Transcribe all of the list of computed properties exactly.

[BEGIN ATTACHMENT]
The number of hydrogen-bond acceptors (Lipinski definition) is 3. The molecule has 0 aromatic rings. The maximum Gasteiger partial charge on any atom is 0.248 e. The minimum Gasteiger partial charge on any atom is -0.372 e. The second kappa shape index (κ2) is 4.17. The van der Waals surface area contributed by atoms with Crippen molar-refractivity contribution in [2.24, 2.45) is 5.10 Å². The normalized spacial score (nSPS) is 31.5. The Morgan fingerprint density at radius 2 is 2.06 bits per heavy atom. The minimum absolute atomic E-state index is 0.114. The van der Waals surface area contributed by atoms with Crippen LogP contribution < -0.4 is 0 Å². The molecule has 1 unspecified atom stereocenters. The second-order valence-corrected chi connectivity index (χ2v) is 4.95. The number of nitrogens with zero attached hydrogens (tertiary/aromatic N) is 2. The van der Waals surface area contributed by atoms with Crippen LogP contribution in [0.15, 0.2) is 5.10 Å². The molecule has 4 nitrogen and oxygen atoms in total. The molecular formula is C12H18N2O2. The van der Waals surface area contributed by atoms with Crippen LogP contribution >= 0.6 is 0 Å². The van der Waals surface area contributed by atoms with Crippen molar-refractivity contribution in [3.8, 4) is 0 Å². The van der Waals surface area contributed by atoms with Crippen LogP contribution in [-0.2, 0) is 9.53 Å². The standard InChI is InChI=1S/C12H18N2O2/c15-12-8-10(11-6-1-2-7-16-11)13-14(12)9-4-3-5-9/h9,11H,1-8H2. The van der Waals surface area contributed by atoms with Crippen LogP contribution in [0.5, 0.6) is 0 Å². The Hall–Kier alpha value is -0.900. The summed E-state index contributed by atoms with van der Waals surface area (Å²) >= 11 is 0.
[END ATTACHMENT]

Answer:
The number of hydrogen-bond acceptors (Lipinski definition) is 3. The molecule has 0 aromatic rings. The maximum Gasteiger partial charge on any atom is 0.248 e. The minimum Gasteiger partial charge on any atom is -0.372 e. The second kappa shape index (κ2) is 4.17. The van der Waals surface area contributed by atoms with Crippen molar-refractivity contribution in [2.24, 2.45) is 5.10 Å². The normalized spacial score (nSPS) is 31.5. The Morgan fingerprint density at radius 2 is 2.06 bits per heavy atom. The minimum absolute atomic E-state index is 0.114. The van der Waals surface area contributed by atoms with Crippen LogP contribution < -0.4 is 0 Å². The molecule has 1 unspecified atom stereocenters. The second-order valence-corrected chi connectivity index (χ2v) is 4.95. The number of nitrogens with zero attached hydrogens (tertiary/aromatic N) is 2. The van der Waals surface area contributed by atoms with Crippen LogP contribution in [0.15, 0.2) is 5.10 Å². The molecule has 4 nitrogen and oxygen atoms in total. The molecular formula is C12H18N2O2. The van der Waals surface area contributed by atoms with Crippen LogP contribution >= 0.6 is 0 Å². The van der Waals surface area contributed by atoms with Crippen molar-refractivity contribution in [3.8, 4) is 0 Å². The van der Waals surface area contributed by atoms with Crippen LogP contribution in [-0.2, 0) is 9.53 Å². The standard InChI is InChI=1S/C12H18N2O2/c15-12-8-10(11-6-1-2-7-16-11)13-14(12)9-4-3-5-9/h9,11H,1-8H2. The van der Waals surface area contributed by atoms with Crippen LogP contribution in [0.5, 0.6) is 0 Å². The Hall–Kier alpha value is -0.900. The summed E-state index contributed by atoms with van der Waals surface area (Å²) >= 11 is 0.